By Devin Watkins
Archbishop José Gomez of Los Angeles gave a keynote address on Thursday to a group of Catholic advocates taking part in a webinar.
The event was organized by “Catholics at the Capitol”, an initiative of Minnesota’s Bishops. It was held online due to a spate of violent protests near Minneapolis, the state capital, in the wake of the police shooting of a young black man in the area.
Grave sin of racism
Archbishop Gomez, who is also the President of the US Bishops’ Conference, opened his remarks lamenting the killing of Daunte Wright, which sparked the violence.
Mr. Wright was shot during a traffic stop on Sunday after trying to flee from officers. Police say the officer had meant to use her taser to restrain him, but accidentally pulled out and fired her handgun. Mr. Wright’s family say he was racially profiled.
In his speech, Archbishop Gomez said the entire nation is praying for the Church in Minnesota and that the Church is committed to providing leadership in the struggle against racism.
“Racism, as we all know, is a grave sin, a spiritual disease and a social injustice,” he said. “We need to stand together as one Church to eradicate this evil from our own hearts, from the hearts of our neighbors, and from the structures of our society.”
Polarization in politics
The US Archbishop went on to reflect at length on the Church’s teaching on social justice, drawing on Pope Francis’ recent encyclical Fratelli tutti.
The Pope, he noted, warns about various forces in society which are seeking to turn values like “freedom, justice, and unity” into “tools for domination, as meaningless tags that can be used to justify any action.”
Archbishop Gomez said Pope Francis also decries the polarization and extremism in politics, as well as radical individualism which is leading to “declining birth rates, the shameful treatment of the elderly, and the destruction of the unborn.”
Transcendent vision of humanity
The Archbishop said that one of the reasons that America’s political discourse has become so polarized is because some people have turned politics into a “new religion,” replacing God with “strictly secular visions of social justice.”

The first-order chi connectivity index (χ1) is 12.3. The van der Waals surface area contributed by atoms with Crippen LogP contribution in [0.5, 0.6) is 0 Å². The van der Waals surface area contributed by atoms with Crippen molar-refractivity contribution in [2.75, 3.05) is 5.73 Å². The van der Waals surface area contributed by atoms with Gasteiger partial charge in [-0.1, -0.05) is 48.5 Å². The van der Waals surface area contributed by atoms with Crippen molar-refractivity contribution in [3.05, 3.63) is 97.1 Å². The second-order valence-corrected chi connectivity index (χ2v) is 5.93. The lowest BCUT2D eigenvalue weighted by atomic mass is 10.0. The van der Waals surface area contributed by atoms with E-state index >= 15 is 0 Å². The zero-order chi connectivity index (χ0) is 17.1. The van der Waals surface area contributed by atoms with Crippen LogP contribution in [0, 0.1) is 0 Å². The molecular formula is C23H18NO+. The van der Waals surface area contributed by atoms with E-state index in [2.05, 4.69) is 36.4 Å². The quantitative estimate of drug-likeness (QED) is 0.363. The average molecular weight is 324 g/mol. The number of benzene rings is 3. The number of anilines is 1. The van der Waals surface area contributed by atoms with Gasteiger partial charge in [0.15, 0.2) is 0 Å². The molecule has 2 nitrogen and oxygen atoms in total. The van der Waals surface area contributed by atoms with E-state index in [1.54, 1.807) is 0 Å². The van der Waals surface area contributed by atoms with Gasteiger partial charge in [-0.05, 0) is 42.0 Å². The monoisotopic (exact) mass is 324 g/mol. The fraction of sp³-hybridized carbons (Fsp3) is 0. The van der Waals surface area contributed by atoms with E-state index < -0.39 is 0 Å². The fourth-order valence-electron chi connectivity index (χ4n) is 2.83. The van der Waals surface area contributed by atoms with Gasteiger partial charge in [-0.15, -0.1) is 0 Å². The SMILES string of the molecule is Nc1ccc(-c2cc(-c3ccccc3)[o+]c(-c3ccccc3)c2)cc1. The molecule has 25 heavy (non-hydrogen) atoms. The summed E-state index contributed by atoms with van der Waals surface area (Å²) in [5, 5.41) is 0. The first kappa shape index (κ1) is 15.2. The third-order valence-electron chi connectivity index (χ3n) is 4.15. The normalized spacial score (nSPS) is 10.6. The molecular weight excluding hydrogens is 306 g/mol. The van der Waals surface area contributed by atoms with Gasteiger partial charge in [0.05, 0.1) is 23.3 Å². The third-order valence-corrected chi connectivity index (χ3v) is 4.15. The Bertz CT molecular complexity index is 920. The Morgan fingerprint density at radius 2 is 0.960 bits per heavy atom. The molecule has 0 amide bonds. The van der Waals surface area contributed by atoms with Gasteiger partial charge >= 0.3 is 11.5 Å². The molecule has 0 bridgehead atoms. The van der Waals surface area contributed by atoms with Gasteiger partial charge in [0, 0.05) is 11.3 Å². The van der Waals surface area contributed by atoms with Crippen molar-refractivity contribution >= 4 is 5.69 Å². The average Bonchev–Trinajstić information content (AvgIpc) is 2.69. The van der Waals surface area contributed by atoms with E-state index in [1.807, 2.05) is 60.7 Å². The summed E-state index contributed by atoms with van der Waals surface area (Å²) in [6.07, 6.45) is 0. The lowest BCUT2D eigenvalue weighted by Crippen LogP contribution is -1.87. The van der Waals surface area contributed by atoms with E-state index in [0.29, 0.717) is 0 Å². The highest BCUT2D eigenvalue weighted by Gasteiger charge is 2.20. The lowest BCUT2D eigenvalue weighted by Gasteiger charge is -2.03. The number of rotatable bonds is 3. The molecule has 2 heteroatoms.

Catholics, said Archbishop Gomez, are called to remind all Americans of the dignity of every person and that everyone has “a meaning and a purpose that transcends this world.”
“As Catholics, we also believe that the most basic purpose of government and policy is to protect the sanctity and dignity of the person, from the moment they are conceived until the moment they draw their dying breath,” he said. “Our task in this moment is to bring this beautiful vision to our public discourse, to awaken this awareness of God’s love in the hearts of our brothers and sisters.”
Witness to Gospel values
As America faces this delicate moment, Catholics must act as peacemakers and reconcilers under the banner of our common humanity.
Despite disagreements, which are a normal part of democracy, said Archbishop Gomez, Americans should never give in to hatred, “to treating others as enemies or with contempt”.
“Let us never forget that the Gospel message is delivered, not only by our words, but by the witness of our lives,” he said. “By our example, we need to help our society understand that we are all brothers and sisters. And we need to do this — like everything in our lives — with humility and a joyful heart.”